Selling Alaska to the United States would not only provide Russia with financial relief but also reduce the risk of losing the territory without compensation in a future conflict. The sale strengthened Russia’s diplomatic position by creating a buffer with the British Empire in North America.


In the orchestration of Alaska’s purchase, the United States engaged in critical diplomatic talks, forged an essential treaty, and obtained necessary Senate approval.

Amidst the aftermath of the American Civil War, William H. Seward, who was serving as the U.S. Secretary of State, initiated detailed negotiations for the acquisition of Alaska. His counterpart was the Russian diplomat Eduard de Stoeckl.

They engaged in discussions to transfer control of the vast region, which Russia deemed financially burdensome and militarily indefensible, to the United States.

The outcome of these discussions was a formal agreement, known as the Treaty of Cession, signed on March 30, 1867. This treaty outlined Russia’s agreement to cede Alaska to the United States for a sum of $7.2 million, which adjusted for inflation, is roughly equivalent to $132 million in today’s currency. The agreement promised the handing over of about 586,412 square miles of territory.

For the treaty to be ratified, it required the assent of the U.S. Senate. Despite initial skepticism by some members who referred to the purchase as “Seward’s Folly,” the Senate granted its approval.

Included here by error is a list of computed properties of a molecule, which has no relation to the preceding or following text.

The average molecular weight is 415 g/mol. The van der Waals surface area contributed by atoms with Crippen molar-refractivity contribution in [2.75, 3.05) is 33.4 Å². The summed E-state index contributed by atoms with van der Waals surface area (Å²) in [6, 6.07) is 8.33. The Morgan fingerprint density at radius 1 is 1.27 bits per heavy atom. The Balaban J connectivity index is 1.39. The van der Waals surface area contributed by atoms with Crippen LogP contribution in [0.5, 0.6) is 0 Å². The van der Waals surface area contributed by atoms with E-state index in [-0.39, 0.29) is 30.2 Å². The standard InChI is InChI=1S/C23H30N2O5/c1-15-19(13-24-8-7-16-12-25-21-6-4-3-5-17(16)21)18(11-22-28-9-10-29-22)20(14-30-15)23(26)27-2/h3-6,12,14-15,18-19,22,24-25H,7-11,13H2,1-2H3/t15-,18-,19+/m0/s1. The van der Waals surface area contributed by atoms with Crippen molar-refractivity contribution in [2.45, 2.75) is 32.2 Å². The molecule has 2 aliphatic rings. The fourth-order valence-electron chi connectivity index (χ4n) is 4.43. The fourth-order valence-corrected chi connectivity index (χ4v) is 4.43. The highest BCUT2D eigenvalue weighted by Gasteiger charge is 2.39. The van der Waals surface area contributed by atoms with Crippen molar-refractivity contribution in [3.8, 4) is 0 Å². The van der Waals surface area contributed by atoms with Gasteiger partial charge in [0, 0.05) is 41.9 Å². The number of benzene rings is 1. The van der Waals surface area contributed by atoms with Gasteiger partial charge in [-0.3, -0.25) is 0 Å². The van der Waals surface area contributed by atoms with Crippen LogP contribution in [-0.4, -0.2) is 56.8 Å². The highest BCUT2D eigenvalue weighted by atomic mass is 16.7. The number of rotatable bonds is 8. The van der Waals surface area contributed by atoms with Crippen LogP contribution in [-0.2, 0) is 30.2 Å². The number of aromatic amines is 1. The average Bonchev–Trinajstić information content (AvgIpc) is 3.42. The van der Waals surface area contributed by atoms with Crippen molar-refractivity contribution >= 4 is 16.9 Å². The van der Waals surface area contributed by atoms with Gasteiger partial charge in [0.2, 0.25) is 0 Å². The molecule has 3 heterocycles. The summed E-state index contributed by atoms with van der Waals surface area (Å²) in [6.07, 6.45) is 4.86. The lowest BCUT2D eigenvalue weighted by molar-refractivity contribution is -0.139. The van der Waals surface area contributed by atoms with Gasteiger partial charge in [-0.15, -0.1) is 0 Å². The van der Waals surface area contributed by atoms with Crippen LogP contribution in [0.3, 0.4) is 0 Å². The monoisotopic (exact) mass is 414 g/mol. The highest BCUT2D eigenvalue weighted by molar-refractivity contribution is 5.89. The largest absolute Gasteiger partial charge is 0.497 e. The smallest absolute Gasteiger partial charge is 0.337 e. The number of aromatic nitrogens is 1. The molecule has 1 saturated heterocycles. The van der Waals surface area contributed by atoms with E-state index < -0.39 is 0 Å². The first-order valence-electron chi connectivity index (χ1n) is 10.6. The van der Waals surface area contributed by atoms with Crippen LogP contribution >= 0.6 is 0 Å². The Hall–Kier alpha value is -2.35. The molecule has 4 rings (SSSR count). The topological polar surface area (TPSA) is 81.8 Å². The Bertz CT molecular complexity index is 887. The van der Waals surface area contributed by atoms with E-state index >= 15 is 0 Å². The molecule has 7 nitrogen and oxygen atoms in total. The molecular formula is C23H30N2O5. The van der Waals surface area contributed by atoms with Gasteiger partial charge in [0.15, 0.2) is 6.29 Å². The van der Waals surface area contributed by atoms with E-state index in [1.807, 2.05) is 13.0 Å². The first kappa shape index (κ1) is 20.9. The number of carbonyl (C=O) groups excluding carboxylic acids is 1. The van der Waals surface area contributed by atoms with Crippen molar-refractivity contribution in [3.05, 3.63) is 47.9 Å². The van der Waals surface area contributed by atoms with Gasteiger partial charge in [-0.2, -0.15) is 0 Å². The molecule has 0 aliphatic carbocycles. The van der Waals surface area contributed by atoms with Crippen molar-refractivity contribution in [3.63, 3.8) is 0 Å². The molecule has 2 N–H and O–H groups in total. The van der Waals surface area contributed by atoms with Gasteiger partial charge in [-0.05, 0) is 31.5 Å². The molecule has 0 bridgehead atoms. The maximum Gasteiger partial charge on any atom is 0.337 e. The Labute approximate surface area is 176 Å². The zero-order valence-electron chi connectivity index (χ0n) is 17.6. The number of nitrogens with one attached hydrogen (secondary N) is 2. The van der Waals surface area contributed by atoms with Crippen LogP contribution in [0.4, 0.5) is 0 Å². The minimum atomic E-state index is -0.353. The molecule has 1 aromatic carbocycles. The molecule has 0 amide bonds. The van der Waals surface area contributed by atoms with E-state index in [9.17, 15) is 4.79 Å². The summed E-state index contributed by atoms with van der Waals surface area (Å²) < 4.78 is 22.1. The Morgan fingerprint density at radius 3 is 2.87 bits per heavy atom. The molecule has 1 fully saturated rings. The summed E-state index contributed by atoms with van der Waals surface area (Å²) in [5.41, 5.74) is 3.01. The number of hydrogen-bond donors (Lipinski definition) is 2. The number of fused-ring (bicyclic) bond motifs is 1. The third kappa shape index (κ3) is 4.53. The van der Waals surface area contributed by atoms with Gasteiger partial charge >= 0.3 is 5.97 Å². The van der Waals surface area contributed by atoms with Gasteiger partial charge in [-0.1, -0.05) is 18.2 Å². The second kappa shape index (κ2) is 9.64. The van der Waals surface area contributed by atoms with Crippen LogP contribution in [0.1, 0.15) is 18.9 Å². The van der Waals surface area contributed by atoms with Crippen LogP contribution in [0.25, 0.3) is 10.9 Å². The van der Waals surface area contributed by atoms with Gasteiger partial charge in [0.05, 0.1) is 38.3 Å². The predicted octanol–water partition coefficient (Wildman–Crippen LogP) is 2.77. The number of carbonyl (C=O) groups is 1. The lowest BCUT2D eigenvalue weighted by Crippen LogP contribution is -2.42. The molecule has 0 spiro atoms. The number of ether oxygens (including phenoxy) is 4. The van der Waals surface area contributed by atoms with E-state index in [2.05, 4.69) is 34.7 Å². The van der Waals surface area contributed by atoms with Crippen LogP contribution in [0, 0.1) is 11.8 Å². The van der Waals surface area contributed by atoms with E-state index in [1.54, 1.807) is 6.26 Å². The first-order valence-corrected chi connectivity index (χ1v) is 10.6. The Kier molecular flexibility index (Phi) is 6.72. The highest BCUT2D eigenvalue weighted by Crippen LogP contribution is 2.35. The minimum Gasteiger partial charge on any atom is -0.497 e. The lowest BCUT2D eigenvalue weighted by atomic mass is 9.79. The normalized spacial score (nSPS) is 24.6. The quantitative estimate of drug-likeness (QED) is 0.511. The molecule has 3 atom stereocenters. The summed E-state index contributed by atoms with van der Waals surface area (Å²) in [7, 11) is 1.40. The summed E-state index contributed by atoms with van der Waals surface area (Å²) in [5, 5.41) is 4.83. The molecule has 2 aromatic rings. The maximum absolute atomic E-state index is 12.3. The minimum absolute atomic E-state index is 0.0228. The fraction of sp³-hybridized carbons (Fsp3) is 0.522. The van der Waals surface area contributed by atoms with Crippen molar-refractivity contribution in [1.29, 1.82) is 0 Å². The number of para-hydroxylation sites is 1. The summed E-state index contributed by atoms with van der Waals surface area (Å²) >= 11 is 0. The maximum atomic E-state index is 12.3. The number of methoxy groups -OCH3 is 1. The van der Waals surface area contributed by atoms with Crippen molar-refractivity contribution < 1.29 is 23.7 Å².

The approval was aided by the recognition of Alaska’s strategic importance and potential natural resources. On April 9, 1867, the Senate passed the treaty with a margin exceeding the necessary two-thirds majority.

The Purchase

The deal was signed on March 30, 1867, for a sum of $7.2 million.

The formal transfer ceremony took place in Sitka, Alaska, on October 18, 1867. During the ceremony, Russian and American troops lined up on the parade ground, and the Russian flag was lowered, while the American flag was raised to signify the transfer of ownership.

The payment of $7.2 million was facilitated through a U.S. Treasury warrant. The amount, when adjusted for inflation, would be equivalent to approximately $125 million in 2022.

The payment was a substantial sum at that time and was used to strengthen diplomatic ties and expand American territory.

Aftermath and Significance

After the Alaska Purchase in 1867, the acquisition had deep impacts on the United States economically, strategically, and in public perception.

Initial public sentiment toward the Alaska Purchase was mixed. Many Americans considered the deal to be Secretary of State William Seward’s Folly due to the perceived barrenness and remoteness of the territory.

Over time, as the potential of Alaska became apparent, public opinion shifted to a more positive view.

Alaska proved to be rich in natural resources, including gold, oil, and fish. The discovery of gold in the Klondike in the 1890s led to a gold rush, prompting substantial migration to the territory.

Later, the discovery of North Slope oil in 1968 highlighted Alaska’s long-term value for American resource development.

The strategic importance of Alaska was not immediately recognized. However, during World War II and the Cold War, Alaska’s location played a crucial role in defense. Its proximity to the Soviet Union allowed for early warning radar systems and a forward base position.